What we see today is a military that is strained, because it has been misused and in some cases outright abused. Army Chief of Staff Eric Shinseki advised Bush and Donald Rumsfeld that 400,000 troops would be necessary to prevent an insurgency from establishing itself during the occupation period in Iraq. They wanted to do it with 100,000 to save a few bucks (Gen. Casey managed to talk them up to 150,000) and Shinseki was drummed out of the army. Then they became aware of the inadequate armor that our soldiers were provided with, and still were skinflints on sending the armor that was needed. They tried to cut combat pay, did cut the VA, and when my brother in law's Colorado national guard unit got to come home for a couple of weeks, the military dumped them off on the east coast and they had to buy commercial flights home and back (after their families were already struggling since they left their jobs behind). Well, that is what happens when you trust Republicans to fund a war. Say what you will about Johnson and the many political mistakes that he made, but underfunding for the 500,000 troops we had there wasn't one of them. The soldiers in Iraq and elsewhere have done everything-- and more-- than has been asked of them. It is their leadership, especially in the White House, that has failed them.

Even in situations like Abu Graib, too much of the blame has been placed on the nineteen year old national guardmsen involved. Not that they don't deserve the sentences that they got, but ultimately it comes down to a lack of supervision and a lack of leadership (as it did all those years ago with another batch of nineteen year old guardsmen at Kent State). It is also what makes the Senate anti-torture bill (which Bush resisted until he couldn't any longer) so important. Even if we accept the administration at its word that torture was not being practiced and that it was wanting to reserve the option for extraordinary circumstances, without a clear statement against it, nineteen year olds left to try and figure out the rules of war on their own will sooner or later make the wrong call.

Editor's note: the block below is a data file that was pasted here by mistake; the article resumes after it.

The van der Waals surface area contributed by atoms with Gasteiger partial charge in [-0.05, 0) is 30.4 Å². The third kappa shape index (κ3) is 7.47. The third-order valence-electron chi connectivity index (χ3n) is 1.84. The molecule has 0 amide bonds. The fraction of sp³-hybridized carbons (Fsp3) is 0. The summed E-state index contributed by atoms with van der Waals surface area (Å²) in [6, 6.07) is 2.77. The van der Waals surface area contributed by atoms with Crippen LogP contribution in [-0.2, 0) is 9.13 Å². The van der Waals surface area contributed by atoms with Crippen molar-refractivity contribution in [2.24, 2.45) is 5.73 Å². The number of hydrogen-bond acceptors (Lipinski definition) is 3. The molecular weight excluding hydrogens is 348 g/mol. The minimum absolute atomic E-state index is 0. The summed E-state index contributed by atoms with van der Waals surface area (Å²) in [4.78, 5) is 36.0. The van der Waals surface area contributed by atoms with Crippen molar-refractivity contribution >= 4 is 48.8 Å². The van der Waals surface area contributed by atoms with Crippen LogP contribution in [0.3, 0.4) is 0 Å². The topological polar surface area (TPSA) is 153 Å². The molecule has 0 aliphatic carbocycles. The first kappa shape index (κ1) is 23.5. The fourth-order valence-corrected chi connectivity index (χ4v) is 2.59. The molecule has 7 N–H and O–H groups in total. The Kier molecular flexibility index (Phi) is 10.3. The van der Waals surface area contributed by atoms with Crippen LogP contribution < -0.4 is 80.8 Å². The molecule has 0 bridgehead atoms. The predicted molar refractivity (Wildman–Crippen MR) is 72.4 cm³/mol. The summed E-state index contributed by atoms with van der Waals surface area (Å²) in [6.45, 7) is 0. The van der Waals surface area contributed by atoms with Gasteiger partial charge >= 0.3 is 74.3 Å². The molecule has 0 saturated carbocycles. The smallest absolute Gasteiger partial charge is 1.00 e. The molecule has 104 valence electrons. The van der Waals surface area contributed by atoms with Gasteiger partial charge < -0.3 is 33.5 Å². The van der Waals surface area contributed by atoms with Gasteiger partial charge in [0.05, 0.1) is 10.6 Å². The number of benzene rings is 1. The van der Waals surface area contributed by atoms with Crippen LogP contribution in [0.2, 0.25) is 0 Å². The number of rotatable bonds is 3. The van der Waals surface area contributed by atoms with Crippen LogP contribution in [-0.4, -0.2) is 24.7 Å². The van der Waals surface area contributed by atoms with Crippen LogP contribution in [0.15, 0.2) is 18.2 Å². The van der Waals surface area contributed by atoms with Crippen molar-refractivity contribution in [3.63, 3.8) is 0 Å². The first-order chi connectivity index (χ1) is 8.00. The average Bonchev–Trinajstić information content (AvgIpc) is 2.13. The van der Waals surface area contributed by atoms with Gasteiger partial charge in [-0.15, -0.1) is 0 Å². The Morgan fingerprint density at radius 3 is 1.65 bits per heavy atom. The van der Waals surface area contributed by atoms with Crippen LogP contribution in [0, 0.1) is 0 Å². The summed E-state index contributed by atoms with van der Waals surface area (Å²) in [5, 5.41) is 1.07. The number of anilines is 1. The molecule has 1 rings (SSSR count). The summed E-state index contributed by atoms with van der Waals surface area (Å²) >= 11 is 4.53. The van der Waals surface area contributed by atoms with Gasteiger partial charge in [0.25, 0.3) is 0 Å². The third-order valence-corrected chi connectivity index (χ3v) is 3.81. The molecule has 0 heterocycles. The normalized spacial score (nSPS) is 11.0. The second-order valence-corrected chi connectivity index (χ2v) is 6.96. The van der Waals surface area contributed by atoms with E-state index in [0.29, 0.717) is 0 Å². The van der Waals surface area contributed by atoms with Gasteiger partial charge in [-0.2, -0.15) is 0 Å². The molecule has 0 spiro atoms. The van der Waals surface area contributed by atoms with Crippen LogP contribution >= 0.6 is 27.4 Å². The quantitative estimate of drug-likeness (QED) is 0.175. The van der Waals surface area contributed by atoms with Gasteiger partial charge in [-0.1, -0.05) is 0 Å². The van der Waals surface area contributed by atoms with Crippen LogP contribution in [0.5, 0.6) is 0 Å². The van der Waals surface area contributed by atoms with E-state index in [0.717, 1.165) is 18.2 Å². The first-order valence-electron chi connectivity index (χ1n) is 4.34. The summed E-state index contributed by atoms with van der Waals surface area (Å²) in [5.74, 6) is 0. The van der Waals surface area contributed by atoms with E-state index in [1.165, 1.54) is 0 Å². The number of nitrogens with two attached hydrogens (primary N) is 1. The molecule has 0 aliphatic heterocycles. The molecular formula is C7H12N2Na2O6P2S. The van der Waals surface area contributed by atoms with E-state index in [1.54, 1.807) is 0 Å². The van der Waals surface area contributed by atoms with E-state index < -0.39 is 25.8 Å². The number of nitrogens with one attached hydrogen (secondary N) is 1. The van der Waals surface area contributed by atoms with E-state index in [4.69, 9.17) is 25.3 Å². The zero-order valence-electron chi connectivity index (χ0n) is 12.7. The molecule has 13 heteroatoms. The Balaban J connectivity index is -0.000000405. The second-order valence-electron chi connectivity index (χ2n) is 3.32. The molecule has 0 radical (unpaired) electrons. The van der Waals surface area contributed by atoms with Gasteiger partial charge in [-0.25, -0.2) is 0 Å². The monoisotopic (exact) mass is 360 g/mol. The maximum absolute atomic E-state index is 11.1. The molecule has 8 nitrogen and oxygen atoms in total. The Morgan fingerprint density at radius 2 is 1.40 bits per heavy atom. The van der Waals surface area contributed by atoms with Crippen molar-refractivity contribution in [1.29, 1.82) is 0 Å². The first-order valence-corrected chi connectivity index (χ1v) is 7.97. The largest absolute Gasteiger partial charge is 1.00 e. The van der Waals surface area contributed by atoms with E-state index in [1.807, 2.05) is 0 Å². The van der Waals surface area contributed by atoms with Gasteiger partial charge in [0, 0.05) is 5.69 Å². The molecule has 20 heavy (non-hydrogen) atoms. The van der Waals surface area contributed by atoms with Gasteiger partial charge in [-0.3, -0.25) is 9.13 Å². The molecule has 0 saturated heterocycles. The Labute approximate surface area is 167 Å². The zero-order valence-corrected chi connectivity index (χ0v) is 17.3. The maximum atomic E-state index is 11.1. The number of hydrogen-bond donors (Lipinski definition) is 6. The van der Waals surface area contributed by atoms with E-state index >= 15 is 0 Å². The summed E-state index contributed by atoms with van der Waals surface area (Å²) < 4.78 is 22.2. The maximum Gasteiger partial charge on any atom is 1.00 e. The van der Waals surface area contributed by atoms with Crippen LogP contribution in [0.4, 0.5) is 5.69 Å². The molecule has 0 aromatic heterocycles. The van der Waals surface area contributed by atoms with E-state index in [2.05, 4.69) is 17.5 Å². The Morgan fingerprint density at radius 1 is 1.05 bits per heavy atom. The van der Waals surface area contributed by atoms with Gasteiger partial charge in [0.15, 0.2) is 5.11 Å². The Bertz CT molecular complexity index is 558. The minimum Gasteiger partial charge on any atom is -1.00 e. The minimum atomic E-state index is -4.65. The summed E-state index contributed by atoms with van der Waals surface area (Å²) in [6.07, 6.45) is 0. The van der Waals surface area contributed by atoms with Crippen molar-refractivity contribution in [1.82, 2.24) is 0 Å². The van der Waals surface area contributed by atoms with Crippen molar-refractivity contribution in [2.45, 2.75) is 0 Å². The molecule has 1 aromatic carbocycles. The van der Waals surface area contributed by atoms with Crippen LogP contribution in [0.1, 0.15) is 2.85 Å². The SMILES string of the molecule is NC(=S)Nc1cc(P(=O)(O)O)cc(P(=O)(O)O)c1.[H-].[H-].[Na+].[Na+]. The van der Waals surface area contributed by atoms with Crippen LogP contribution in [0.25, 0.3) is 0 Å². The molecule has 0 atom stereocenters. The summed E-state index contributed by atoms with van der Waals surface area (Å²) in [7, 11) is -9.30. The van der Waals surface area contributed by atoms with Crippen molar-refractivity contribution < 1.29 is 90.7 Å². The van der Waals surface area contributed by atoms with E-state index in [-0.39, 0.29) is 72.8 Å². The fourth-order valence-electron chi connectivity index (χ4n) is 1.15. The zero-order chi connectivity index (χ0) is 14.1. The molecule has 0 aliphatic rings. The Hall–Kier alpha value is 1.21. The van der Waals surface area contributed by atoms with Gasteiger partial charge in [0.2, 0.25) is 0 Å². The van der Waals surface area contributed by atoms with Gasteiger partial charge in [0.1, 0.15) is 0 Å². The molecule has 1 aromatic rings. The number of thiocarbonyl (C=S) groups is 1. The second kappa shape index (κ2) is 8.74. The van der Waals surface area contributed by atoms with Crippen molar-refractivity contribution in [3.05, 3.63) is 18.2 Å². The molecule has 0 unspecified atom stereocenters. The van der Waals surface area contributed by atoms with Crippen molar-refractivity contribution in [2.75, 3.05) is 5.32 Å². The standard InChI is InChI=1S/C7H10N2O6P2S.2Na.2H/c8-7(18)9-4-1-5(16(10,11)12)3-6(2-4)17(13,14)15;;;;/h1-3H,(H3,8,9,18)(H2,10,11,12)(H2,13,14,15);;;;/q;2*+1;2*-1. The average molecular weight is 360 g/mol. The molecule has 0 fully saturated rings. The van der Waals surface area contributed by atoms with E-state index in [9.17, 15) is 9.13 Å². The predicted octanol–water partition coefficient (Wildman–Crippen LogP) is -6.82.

So let's remember to point the finger where it belongs. At the muffed opportunities and planning by the White House. Not at the soldiers in the field (who continue do do an extraordinary job). And if you are considering becoming one of them, then think about it very carefully. Learn the facts. Think through what the impact could be on those whose lives depend on you, especially children. Be aware that you may be sent to battle under a leader that has failed to lead. But also be aware that your country needs a lot more good people in the military, and if you believe that you can be one of them, then do what you believe is right.


Lily said...

My rage has never been directed at those that serve, I point fingers at the leaders who use and exploit the lives of these young people for their own misguided agenda and lie to them,their families, and their communities.
I point fingers at those who test toxins and drugs on enlisted men and women, without their knowledge and without any responsibility for the future effects.
I point fingers at people that knowingly expose not only soldiers and civilians to depleted uranium, but lie about that. Or deny disability or help.